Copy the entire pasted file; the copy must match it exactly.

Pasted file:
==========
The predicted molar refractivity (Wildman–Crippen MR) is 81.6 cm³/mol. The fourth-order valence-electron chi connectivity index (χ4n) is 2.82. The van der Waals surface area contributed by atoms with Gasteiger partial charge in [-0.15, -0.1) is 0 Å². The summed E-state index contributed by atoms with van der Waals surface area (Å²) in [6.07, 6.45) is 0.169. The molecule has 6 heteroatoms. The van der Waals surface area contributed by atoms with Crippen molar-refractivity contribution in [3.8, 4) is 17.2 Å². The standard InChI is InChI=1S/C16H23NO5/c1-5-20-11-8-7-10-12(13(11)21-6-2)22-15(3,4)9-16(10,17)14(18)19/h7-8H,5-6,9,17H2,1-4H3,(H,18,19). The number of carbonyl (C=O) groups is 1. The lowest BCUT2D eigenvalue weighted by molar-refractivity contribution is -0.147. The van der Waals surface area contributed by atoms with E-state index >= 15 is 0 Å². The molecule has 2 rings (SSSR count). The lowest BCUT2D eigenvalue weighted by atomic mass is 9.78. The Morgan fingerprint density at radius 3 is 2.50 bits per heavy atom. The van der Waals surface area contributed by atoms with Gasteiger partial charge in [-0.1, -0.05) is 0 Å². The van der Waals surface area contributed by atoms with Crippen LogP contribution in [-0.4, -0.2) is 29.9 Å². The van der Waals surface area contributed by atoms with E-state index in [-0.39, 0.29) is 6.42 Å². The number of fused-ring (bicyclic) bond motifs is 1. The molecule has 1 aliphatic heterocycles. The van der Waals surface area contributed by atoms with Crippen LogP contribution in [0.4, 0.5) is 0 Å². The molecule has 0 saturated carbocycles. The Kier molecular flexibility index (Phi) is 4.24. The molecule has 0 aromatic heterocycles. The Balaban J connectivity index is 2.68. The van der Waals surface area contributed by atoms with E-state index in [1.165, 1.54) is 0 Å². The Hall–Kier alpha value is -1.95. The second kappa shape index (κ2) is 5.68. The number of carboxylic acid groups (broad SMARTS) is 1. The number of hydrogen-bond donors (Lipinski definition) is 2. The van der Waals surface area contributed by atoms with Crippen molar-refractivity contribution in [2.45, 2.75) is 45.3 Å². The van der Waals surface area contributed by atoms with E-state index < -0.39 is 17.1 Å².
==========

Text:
The predicted molar refractivity (Wildman–Crippen MR) is 81.6 cm³/mol. The fourth-order valence-electron chi connectivity index (χ4n) is 2.82. The van der Waals surface area contributed by atoms with Gasteiger partial charge in [-0.15, -0.1) is 0 Å². The summed E-state index contributed by atoms with van der Waals surface area (Å²) in [6.07, 6.45) is 0.169. The molecule has 6 heteroatoms. The van der Waals surface area contributed by atoms with Crippen molar-refractivity contribution in [3.8, 4) is 17.2 Å². The standard InChI is InChI=1S/C16H23NO5/c1-5-20-11-8-7-10-12(13(11)21-6-2)22-15(3,4)9-16(10,17)14(18)19/h7-8H,5-6,9,17H2,1-4H3,(H,18,19). The number of carbonyl (C=O) groups is 1. The lowest BCUT2D eigenvalue weighted by molar-refractivity contribution is -0.147. The van der Waals surface area contributed by atoms with E-state index >= 15 is 0 Å². The molecule has 2 rings (SSSR count). The lowest BCUT2D eigenvalue weighted by atomic mass is 9.78. The Morgan fingerprint density at radius 3 is 2.50 bits per heavy atom. The van der Waals surface area contributed by atoms with Gasteiger partial charge in [-0.1, -0.05) is 0 Å². The van der Waals surface area contributed by atoms with Crippen LogP contribution in [-0.4, -0.2) is 29.9 Å². The van der Waals surface area contributed by atoms with E-state index in [-0.39, 0.29) is 6.42 Å². The number of fused-ring (bicyclic) bond motifs is 1. The molecule has 1 aliphatic heterocycles. The van der Waals surface area contributed by atoms with Crippen LogP contribution in [0.4, 0.5) is 0 Å². The molecule has 0 saturated carbocycles. The Kier molecular flexibility index (Phi) is 4.24. The molecule has 0 aromatic heterocycles. The Balaban J connectivity index is 2.68. The van der Waals surface area contributed by atoms with E-state index in [1.165, 1.54) is 0 Å². The Hall–Kier alpha value is -1.95. The second kappa shape index (κ2) is 5.68. The number of carboxylic acid groups (broad SMARTS) is 1. The number of hydrogen-bond donors (Lipinski definition) is 2. The van der Waals surface area contributed by atoms with Crippen molar-refractivity contribution in [2.45, 2.75) is 45.3 Å². The van der Waals surface area contributed by atoms with E-state index < -0.39 is 17.1 Å².